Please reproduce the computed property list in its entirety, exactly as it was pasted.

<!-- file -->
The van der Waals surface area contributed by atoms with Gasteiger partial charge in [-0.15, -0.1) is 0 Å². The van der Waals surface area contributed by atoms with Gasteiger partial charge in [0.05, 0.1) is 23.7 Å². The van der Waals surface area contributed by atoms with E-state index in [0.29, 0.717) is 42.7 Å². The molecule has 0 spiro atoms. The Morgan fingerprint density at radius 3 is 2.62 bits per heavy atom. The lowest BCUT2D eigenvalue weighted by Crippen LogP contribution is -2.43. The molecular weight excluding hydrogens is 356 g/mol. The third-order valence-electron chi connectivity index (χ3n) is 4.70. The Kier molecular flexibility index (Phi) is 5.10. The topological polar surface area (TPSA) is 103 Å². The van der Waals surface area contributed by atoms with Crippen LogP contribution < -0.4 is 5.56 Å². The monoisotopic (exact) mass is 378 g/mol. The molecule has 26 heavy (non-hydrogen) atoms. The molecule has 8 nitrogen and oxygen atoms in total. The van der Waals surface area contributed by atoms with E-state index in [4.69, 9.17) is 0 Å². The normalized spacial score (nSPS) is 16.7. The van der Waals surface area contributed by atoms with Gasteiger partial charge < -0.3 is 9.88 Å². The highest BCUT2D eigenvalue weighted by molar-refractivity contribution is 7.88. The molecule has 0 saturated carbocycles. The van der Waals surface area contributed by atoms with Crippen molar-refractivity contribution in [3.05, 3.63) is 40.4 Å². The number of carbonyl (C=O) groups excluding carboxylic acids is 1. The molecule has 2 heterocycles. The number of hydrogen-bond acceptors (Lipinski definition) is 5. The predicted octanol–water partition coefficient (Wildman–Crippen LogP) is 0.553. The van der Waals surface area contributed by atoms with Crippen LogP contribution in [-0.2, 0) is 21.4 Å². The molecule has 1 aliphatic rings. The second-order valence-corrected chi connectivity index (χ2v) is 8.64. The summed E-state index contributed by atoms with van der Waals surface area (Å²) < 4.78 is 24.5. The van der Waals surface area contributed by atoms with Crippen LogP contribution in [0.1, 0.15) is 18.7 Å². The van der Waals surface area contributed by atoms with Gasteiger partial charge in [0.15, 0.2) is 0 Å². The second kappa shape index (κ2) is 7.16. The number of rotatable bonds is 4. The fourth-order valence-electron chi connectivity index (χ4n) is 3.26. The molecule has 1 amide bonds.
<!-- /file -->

The van der Waals surface area contributed by atoms with Gasteiger partial charge in [-0.15, -0.1) is 0 Å². The van der Waals surface area contributed by atoms with Gasteiger partial charge in [0.05, 0.1) is 23.7 Å². The van der Waals surface area contributed by atoms with E-state index in [0.29, 0.717) is 42.7 Å². The molecule has 0 spiro atoms. The Morgan fingerprint density at radius 3 is 2.62 bits per heavy atom. The lowest BCUT2D eigenvalue weighted by Crippen LogP contribution is -2.43. The molecular weight excluding hydrogens is 356 g/mol. The third-order valence-electron chi connectivity index (χ3n) is 4.70. The Kier molecular flexibility index (Phi) is 5.10. The topological polar surface area (TPSA) is 103 Å². The van der Waals surface area contributed by atoms with Crippen LogP contribution < -0.4 is 5.56 Å². The monoisotopic (exact) mass is 378 g/mol. The molecule has 26 heavy (non-hydrogen) atoms. The molecule has 8 nitrogen and oxygen atoms in total. The van der Waals surface area contributed by atoms with E-state index in [4.69, 9.17) is 0 Å². The normalized spacial score (nSPS) is 16.7. The van der Waals surface area contributed by atoms with Gasteiger partial charge < -0.3 is 9.88 Å². The highest BCUT2D eigenvalue weighted by molar-refractivity contribution is 7.88. The molecule has 0 saturated carbocycles. The van der Waals surface area contributed by atoms with Crippen molar-refractivity contribution in [3.05, 3.63) is 40.4 Å². The number of carbonyl (C=O) groups excluding carboxylic acids is 1. The molecule has 2 heterocycles. The number of hydrogen-bond acceptors (Lipinski definition) is 5. The predicted octanol–water partition coefficient (Wildman–Crippen LogP) is 0.553. The van der Waals surface area contributed by atoms with Crippen LogP contribution in [-0.2, 0) is 21.4 Å². The molecule has 1 aliphatic rings. The second-order valence-corrected chi connectivity index (χ2v) is 8.64. The summed E-state index contributed by atoms with van der Waals surface area (Å²) < 4.78 is 24.5. The van der Waals surface area contributed by atoms with Crippen LogP contribution in [0.1, 0.15) is 18.7 Å². The van der Waals surface area contributed by atoms with Gasteiger partial charge in [0.15, 0.2) is 0 Å². The second kappa shape index (κ2) is 7.16. The number of rotatable bonds is 4. The fourth-order valence-electron chi connectivity index (χ4n) is 3.26. The molecule has 1 amide bonds.